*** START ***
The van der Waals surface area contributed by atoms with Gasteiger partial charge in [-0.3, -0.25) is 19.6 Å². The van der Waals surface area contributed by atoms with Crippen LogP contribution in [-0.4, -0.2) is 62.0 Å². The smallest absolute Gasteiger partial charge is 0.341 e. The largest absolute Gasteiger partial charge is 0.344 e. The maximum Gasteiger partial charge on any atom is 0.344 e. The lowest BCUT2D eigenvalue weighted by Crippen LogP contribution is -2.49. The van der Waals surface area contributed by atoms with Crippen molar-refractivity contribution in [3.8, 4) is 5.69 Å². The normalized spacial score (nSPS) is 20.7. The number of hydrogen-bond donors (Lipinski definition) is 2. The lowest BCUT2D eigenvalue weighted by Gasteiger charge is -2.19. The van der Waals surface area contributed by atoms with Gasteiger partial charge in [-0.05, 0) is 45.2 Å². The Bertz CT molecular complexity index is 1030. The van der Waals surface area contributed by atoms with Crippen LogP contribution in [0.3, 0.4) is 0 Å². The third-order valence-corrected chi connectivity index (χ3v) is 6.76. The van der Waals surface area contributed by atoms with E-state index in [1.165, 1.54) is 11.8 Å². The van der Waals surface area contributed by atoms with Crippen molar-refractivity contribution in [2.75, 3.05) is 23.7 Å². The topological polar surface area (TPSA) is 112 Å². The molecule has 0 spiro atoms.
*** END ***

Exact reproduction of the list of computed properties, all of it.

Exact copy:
The van der Waals surface area contributed by atoms with Gasteiger partial charge in [-0.3, -0.25) is 19.6 Å². The van der Waals surface area contributed by atoms with Crippen LogP contribution in [-0.4, -0.2) is 62.0 Å². The smallest absolute Gasteiger partial charge is 0.341 e. The largest absolute Gasteiger partial charge is 0.344 e. The maximum Gasteiger partial charge on any atom is 0.344 e. The lowest BCUT2D eigenvalue weighted by Crippen LogP contribution is -2.49. The van der Waals surface area contributed by atoms with Crippen molar-refractivity contribution in [3.8, 4) is 5.69 Å². The normalized spacial score (nSPS) is 20.7. The number of hydrogen-bond donors (Lipinski definition) is 2. The lowest BCUT2D eigenvalue weighted by Gasteiger charge is -2.19. The van der Waals surface area contributed by atoms with Gasteiger partial charge in [-0.05, 0) is 45.2 Å². The Bertz CT molecular complexity index is 1030. The van der Waals surface area contributed by atoms with Crippen LogP contribution in [0.3, 0.4) is 0 Å². The third-order valence-corrected chi connectivity index (χ3v) is 6.76. The van der Waals surface area contributed by atoms with E-state index in [1.165, 1.54) is 11.8 Å². The van der Waals surface area contributed by atoms with Crippen molar-refractivity contribution in [2.75, 3.05) is 23.7 Å². The topological polar surface area (TPSA) is 112 Å². The molecule has 0 spiro atoms.